Report of the 2012-2013 Graduate Research Awards Debates on Disarmament, Arms Control and Non-Proliferation
Position papers presented by the recipients of the 2012-2013 Graduate Research Awards in Disarmament, Arms Control and Non-Proliferation (GRA) at the GRA Debates
John G. Diefenbaker Building, DFAIT
February 22, 2013
The Graduate Research Awards for Disarmament, Arms Control and Non-Proliferation is a joint programme of The Simons Foundation and the International Security Research and Outreach Programme of Foreign Affairs, Trade and Development Canada (DFATD) (formerly Foreign Affairs and International Trade Canada) with the primary objective to enhance Canadian graduate level scholarship on non-proliferation, arms control and disarmament (NACD) issues.
Eight candidates were selected to receive a cash award of $3,000 and present their position papers on the following topics at the GRA Debates at DFAIT Headquarters in Ottawa on February 22, 2013.
Nuclear Non-Proliferation and Disarmament: “Be it resolved that given the recent progress that has been made in the advancement of nuclear disarmament, the international community needs to focus greater attention on putting in place nuclear non-proliferation measures to address proliferation challenges, including by non-state actors and states of proliferation concern.”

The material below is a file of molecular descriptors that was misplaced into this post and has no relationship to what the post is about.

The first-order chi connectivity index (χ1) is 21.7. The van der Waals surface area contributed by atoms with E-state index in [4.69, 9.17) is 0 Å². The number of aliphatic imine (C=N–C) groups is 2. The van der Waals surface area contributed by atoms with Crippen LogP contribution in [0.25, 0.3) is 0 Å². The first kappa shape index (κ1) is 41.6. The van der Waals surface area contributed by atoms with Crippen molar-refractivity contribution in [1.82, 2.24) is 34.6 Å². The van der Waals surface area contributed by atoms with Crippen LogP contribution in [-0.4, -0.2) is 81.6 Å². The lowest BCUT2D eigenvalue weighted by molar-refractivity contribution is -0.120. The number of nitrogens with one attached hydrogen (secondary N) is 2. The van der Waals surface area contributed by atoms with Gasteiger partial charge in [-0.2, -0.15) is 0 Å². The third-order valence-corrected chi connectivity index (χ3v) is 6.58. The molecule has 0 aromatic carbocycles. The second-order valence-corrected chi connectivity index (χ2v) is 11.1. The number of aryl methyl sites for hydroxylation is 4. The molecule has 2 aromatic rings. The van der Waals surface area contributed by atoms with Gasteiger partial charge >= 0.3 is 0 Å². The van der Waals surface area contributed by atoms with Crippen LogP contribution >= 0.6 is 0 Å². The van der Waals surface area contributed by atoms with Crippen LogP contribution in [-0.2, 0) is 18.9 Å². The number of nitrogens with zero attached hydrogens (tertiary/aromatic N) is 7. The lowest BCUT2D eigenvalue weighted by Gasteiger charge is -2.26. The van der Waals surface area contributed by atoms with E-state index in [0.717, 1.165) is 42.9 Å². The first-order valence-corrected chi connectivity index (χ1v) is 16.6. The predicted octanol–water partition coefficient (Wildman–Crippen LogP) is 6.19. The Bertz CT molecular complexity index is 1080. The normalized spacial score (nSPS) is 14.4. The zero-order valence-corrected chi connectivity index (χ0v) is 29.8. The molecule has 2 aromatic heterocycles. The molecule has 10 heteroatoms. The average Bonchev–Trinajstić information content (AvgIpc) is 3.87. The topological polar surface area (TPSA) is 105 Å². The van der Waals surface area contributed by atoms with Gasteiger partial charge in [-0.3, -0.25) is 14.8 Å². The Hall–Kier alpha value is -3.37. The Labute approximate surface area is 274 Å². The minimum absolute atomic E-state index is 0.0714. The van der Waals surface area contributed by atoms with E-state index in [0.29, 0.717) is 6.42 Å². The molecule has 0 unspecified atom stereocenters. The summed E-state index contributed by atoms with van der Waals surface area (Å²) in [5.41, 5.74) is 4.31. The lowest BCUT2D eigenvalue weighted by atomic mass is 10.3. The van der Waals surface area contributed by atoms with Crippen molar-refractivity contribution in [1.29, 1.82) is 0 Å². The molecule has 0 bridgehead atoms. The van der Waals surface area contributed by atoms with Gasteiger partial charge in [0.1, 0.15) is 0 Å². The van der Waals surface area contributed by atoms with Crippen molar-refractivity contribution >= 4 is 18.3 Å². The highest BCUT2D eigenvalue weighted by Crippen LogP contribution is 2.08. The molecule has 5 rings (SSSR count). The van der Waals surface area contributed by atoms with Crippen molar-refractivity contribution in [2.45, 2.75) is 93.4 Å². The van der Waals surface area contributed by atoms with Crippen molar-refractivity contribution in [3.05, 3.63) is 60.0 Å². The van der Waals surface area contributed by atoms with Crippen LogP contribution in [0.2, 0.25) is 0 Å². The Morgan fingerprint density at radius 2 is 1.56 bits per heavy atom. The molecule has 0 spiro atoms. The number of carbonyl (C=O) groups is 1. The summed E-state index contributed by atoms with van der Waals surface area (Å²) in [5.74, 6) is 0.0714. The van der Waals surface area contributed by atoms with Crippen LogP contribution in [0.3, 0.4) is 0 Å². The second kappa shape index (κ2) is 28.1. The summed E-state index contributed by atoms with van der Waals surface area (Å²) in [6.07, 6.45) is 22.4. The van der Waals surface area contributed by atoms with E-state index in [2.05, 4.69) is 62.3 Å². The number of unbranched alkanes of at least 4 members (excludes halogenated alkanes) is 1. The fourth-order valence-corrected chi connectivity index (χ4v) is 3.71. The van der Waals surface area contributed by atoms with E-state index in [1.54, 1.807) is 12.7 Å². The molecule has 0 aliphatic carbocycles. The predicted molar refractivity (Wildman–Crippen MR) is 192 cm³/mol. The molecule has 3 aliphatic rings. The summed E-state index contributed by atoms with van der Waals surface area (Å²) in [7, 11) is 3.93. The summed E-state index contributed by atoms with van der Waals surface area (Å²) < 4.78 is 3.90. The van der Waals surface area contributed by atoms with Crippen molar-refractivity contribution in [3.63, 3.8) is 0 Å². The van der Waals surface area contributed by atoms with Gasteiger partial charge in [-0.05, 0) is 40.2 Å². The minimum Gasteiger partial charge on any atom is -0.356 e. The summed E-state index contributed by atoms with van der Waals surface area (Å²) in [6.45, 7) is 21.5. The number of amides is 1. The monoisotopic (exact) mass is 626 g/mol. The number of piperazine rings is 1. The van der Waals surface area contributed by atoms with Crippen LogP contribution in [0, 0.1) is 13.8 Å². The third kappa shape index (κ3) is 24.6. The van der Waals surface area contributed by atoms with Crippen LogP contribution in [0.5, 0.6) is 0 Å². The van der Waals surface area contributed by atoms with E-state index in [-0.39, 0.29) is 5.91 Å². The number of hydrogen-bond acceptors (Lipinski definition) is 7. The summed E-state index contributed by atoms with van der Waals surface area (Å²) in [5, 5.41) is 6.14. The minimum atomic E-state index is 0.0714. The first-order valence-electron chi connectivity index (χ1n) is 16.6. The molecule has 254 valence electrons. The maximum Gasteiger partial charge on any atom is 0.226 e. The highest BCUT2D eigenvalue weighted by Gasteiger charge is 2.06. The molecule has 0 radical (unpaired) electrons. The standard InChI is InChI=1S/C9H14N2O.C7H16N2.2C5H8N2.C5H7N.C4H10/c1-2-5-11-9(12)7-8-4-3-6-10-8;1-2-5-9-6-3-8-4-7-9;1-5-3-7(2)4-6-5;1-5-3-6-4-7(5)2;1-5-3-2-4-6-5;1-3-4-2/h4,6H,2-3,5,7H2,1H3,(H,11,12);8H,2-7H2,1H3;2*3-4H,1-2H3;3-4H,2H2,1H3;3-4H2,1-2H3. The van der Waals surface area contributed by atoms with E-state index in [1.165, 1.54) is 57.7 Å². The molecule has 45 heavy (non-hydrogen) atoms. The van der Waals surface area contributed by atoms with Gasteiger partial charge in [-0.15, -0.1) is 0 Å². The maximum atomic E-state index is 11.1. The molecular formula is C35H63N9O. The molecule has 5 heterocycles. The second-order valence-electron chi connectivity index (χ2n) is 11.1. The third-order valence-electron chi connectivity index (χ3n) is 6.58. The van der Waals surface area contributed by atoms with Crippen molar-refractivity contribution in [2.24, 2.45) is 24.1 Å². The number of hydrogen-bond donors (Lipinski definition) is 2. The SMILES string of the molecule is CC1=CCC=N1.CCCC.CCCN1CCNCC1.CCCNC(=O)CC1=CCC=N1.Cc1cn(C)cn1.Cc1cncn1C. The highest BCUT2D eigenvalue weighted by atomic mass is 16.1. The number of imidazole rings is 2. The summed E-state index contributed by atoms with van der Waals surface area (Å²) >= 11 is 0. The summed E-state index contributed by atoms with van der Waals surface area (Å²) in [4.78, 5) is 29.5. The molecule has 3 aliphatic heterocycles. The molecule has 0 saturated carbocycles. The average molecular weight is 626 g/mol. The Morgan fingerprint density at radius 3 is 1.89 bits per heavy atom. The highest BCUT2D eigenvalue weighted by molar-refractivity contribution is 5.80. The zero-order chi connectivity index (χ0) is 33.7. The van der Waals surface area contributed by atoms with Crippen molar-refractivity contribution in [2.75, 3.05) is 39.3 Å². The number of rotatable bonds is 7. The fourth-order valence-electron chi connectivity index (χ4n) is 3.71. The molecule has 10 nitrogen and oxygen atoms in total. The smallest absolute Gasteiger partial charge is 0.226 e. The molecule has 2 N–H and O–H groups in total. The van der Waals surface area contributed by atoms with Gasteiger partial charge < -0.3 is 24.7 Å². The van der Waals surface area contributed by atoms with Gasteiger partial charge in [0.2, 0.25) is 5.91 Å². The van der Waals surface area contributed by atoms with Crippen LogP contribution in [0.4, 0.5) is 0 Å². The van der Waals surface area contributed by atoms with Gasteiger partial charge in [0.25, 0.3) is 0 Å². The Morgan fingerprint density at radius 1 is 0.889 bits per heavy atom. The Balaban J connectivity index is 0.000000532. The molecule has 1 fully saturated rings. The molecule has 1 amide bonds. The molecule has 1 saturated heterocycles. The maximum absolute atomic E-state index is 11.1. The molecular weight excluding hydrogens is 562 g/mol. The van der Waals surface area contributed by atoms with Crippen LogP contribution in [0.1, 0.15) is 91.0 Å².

Commercialization of Space: “Be it resolved that the commercialization of space will provide a net benefit to space security, in terms of the secure and sustainable access to, and uses of, outer space, and freedom from space-based and space-enabled threats.”
Membership in the Nuclear Suppliers Group: “Be it resolved that the objectives of the Nuclear Suppliers Group (NSG) would be best achieved by expanding the Group to include the states which remain outside of the Nuclear Non-Proliferation Treaty.”
Transparency and Freedom of Information for Dual-Use Research: “Be it resolved that proliferation and security concerns should not trump transparency and freedom of information when publishing dual-use biological, chemical, or nuclear research, when there are likely to be positive benefits for humankind arising from such research.” (e.g. recent studies with biological agents that could have both positive and negative public health implications.)
See the Report of the 2012-2013 Graduate Research Awards Debates on Disarmament, Arms Control and Non-Proliferation for the position papers presented by this year's GRA recipients and more information on the GRA programme.